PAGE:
Compared to the classic ‘Duel in the Sun’ between Tom Watson and Jack Nicklaus almost 40 years before it, Henrik Stenson and Phil Mickelson produced one of the greatest final day battles in golf history at the 2016 Open Championship.

Stenson began the day a shot ahead on -12, only to lose the lead by the end of the first hole, as he bogeyed and Mickelson birdied. Stenson responded with five birdies in his next seven holes to edge one clear of Mickelson who managed one birdie and eagle.

The pair would be level again after Stenson bogeyed the 11th but the Iceman pulled two ahead for the first time after successive birdies on 14 and 15, the latter a monster 45-foot putt across the green. A third successive birdie on the 16th was matched by Mickelson and the American then rolled in a par-saving putt on the 17th to stay two adrift going down the last.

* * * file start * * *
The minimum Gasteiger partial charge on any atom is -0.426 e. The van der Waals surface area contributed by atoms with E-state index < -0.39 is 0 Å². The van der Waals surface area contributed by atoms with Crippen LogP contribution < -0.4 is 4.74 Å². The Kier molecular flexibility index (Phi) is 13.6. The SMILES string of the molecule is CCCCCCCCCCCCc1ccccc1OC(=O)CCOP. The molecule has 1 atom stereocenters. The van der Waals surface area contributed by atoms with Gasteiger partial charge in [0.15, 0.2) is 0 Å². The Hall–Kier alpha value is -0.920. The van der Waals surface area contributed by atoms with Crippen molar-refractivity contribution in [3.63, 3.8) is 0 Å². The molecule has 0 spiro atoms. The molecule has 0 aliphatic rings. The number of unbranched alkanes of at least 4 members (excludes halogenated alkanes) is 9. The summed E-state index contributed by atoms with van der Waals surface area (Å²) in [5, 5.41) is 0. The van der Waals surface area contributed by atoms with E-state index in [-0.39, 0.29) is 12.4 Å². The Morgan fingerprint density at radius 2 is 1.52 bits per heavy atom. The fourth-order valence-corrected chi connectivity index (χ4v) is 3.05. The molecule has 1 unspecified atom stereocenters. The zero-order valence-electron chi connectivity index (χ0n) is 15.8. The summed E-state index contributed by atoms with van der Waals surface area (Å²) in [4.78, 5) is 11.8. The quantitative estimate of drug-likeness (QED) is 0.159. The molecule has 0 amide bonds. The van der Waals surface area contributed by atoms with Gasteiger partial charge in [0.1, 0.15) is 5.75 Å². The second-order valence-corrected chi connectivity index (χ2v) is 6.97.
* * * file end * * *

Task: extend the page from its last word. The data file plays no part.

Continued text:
But Stenson picked up a fourth shot in his closing five holes to sign for a stunning 63 and a three-stroke victory over Mickelson, who posted a highly impressive 65. The Swede’s -20 total matched Jason Day’s record which he had set at the previous year’s PGA Championship while his 63 beat two-time Open champion Greg Norman’s 64 at Royal St George’s in 1993 as the lowest final round by a champion.

“When you’re fighting as hard as I have done out there today and against Phil for a number of days now, it’s just relief when you’re coming off the 18th and you know it’s done,” said Stenson after the round.

“It was great, in a small way it makes it easier because you know he is not going to back away, I know I need to play at my very best and I’m just so happy I managed to do that and get over the finish line.”

Mickelson added: “I’m happy with the way I played, but disappointed it wasn’t enough. I played a bogey-free round and shot 65 in the final round of a Major, usually that’s good enough to do it. And I got beat.”

Spieth’s Birkdale bounceback

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Another thrilling finish from the Open Championship saw Jordan Spieth and Matt Kuchar lock horns in an enthralling back nine battle at Royal Birkdale in 2017.